What are the Tell-Tale Signs of Mood Disorders?

Moods are the emotional states that color your day. They range along a continuum from euphoria or elation to depression or sadness. People with mood disorders suffer from extreme, persistent, and significant shifts in their emotions.

Mood disorders are much more than just “the blues”—they’re medical conditions that require treatment to restore your emotional stability and quality of life. Normal feelings of sadness are part of life—they ease up after a short while. But when you’re depressed, you feel sad almost all of the time, even though life events may have happened that should make you happy.

How Can you Tell If a Loved One Has Mood Disorders?

Family and friends can often see symptoms of mood disorders. But sometimes, the signs aren’t so obvious—or they don’t want to believe that a loved one has a severe condition.

If you observe these warning signs, encourage your friend or family member to talk with a doctor about an evaluation. These signs include irritability, anger, and frequent temper tantrums.

Many mood disorders are found by chance during routine health care checks or blood tests for other conditions. Other times friends or family members may observe symptoms and encourage you to get checked for a mood disorder.

The diagnostic questionnaire that your doctor or mental health professional may use to assess mood disorders is the Hamilton Rating Scale for Depression (HAM-D). This tool helps them learn about your symptoms and determine whether you may benefit from further evaluation and treatment.

Symptoms of depression

Extremely sad most of the time; feeling slowed down in physical movements and thoughts; having trouble concentrating; insomnia (difficulty sleeping), change in appetite, psychomotor agitation (restlessness); avoidance of social situations; thoughts of death or suicide.

Symptoms of bipolar disorder: Severe highs (mania) and lows (depression). With mania, you feel overly excited or irritable, have difficulty sleeping, talk nonstop, are full of energy and may take on too much. When in a depressive phase, you feel extremely sad or hopeless, have low energy and lose interest in everyday activities.

Most people experience periods of sadness throughout their lives like seasonal affective disorder. But severe depression is characterized by feeling extreme sadness, despair, loneliness, or anxiety for weeks at a time—you may benefit from talking to a mental health expert about treatment options.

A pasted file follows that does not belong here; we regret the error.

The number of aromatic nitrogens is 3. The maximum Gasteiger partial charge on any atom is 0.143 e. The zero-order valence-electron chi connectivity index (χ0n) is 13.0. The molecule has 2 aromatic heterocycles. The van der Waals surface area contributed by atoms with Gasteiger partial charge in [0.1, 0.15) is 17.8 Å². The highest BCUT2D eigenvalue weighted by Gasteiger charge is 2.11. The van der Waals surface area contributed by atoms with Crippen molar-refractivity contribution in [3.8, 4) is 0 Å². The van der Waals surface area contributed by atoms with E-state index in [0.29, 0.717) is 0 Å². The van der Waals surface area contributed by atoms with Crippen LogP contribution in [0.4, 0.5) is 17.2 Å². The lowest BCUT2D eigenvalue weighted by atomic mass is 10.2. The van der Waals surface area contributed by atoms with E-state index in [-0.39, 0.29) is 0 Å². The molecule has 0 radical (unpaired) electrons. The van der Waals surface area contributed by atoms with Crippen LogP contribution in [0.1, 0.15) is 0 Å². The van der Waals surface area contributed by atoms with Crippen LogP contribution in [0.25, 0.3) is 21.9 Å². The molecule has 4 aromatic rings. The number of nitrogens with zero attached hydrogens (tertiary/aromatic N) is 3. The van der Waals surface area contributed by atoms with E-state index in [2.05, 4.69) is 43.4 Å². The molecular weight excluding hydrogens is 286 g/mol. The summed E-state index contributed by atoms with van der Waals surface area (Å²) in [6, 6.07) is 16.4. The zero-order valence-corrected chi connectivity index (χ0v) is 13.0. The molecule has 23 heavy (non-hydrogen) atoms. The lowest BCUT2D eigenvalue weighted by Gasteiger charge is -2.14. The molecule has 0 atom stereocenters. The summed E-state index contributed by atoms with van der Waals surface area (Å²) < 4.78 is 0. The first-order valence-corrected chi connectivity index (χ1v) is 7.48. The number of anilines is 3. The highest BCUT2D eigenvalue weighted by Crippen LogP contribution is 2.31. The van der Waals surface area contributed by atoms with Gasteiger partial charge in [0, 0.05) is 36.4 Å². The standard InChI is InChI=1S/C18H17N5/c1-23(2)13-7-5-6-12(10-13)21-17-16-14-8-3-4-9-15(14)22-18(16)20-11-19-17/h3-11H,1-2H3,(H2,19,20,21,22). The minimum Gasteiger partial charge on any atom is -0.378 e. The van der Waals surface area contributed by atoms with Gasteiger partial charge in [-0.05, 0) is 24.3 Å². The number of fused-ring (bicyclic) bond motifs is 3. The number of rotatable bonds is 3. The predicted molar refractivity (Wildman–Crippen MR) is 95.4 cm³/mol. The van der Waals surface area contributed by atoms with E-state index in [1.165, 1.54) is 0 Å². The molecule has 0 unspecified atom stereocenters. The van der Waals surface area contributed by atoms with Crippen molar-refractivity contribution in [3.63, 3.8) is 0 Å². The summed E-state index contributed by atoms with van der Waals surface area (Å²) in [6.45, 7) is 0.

What is Depression?

Depression is a common and severe mood disorder that affects how you feel, the way you think and act and can impact your health. Depression symptoms vary from person to person and may include changes in sleeping or eating patterns, loss of interest in activities once enjoyed low energy or fatigue, difficulty concentrating or making decisions, and feelings of worthlessness or guilt.

The symptoms of depression may look different in children, adolescents, and young adults. Symptoms may even vary by age group. For example, younger children are more likely to have separation anxiety—fear or distress when separated from parents—whereas older children might feel angry or irritable.

Treatment options for depression include talking therapies (psychotherapy or counseling), medication, or a combination of both.

What is Bipolar Disorder?

Bipolar disorder (also known as manic-depressive illness) causes unusual shifts in mood, energy, activity levels, and the ability to carry out daily tasks. Symptoms of this disorder are severe. They are different from the routine ups and downs that everyone goes through from time to time. Bipolar disorder symptoms can result in damaged relationships, poor job or school performance, and even suicide. But doctors can treat bipolar disorder, and people with this illness can lead full and productive lives.

The signs and symptoms of bipolar disorder can vary significantly from person to person. Some people may experience very few symptoms, while others may experience many. The most common symptoms of bipolar disorder are severe mood swings or changes in mood. These mood swings can be so extreme that they interfere with a person’s ability to carry out everyday tasks and activities. Other common symptoms of bipolar disorder include:

• Feeling very high and overly excited (mania)

• Feeling very low and melancholy (depression)

• Having problems sleeping

• Changes in eating habits, such as eating too much or too little

• Feeling restless or agitated

• Having thoughts of death or suicide

How is Bipolar Disorder Treated or Addressed?

Bipolar disorder is usually treated with medication and psychological counseling (psychotherapy) to help people who have this illness lead full, productive lives.

Therapy teaches you how to: 

  • identify triggers for your mood swings;
  • manage stress;
  • recognize early warning signs of a manic or depressive episode;
  • communicate effectively with family members and health care providers;